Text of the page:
What went wrong in Afghanistan

What went wrong in Afghanistan
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The Washington Post got it wrong. The material that it published recently was not the 21st century’s version of 1971’s “Pentagon Papers.” Neither the reports that Special Afghanistan Inspector General John Sopko and his team produced over the past few years, nor the more recent interviews that it conducted, nor the Donald Rumsfeld “snowflakes” demonstrate that the Pentagon and successive administrations deliberately attempted to fool Congress or the American public.  

Instead, the papers detailed by the Post portray a government that continued to fool itself into believing that it could win the Afghan war even as it fought concurrently in Iraq — and expected to win that war, too. 

War in Afghanistan was not winnable for several reasons. First and foremost, the Bush administration subordinated it to its invasion of Iraq. Second, both the Bush and Obama administrations believed, as did their predecessors, that the United States could undertake what had come to be called “nation-building.” Third, from the very outset, Washington’s policymakers mistakenly believed they could somehow limit Pakistani meddling in Afghan affairs. Finally, neither American policymakers nor military commanders came to grips with the factors that prevented the Afghan Army and police from fighting as coherent forces. 

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When al Qaeda terrorists attacked the World Trade Center and the Pentagon on Sept. 11, 2001, few in Washington doubted the need to rid the country of both al Qaeda and its Taliban protectors. Within a year, however, the Bush administration’s attention was riveted on Iraq, with leading officials convinced not only that Saddam Hussein had an active nuclear weapons development program but that he, somehow, was linked to Osama bin Laden’s al Qaeda. As the plan for attacking Iraq matured, concern for Afghanistan, which seemed to be making progress under the leadership of Afghan President Hamid Karzai, waned in proportion.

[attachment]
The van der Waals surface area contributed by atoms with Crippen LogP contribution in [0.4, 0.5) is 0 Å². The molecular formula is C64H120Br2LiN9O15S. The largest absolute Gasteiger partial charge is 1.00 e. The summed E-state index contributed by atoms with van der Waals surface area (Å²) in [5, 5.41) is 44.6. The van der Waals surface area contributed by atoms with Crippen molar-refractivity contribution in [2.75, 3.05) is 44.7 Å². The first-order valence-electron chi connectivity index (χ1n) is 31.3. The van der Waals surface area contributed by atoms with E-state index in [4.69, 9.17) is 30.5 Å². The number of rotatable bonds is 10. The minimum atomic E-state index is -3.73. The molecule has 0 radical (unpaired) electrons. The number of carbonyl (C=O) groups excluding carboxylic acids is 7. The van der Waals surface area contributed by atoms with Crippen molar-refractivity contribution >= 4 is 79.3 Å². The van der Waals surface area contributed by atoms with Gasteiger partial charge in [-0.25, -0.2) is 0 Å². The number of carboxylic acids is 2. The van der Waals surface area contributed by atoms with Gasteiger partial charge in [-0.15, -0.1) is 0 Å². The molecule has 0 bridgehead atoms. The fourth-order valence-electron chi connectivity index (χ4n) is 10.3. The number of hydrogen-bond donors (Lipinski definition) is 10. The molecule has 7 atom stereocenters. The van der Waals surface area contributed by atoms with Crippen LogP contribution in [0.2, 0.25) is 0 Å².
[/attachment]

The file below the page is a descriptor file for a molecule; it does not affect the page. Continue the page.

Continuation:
I personally was affected by that change of focus. Because my counterpart, Doug Feith, the under secretary of Defense for policy, was consumed by planning for what came to be called Operation Iraqi Freedom, I was asked to coordinate the Pentagon’s non-military policies and activities in Afghanistan, although that role had little to do with my job as under secretary of Defense (comptroller). 

After America attacked Iraq on March 20, 2003, and in the years that followed, Washington paid more lip service than attention to developments in Afghanistan — until it became clear, in mid-to-late 2005, that the Taliban, with Pakistan’s assistance, was beginning to regroup and was likely to pose a serious threat to Karzai’s government. It then took several more years, and more Taliban gains, before Washington began to focus once again on the Afghan war. By then, however, the Taliban was no longer easily defeated; and the war dragged on, as it still does today.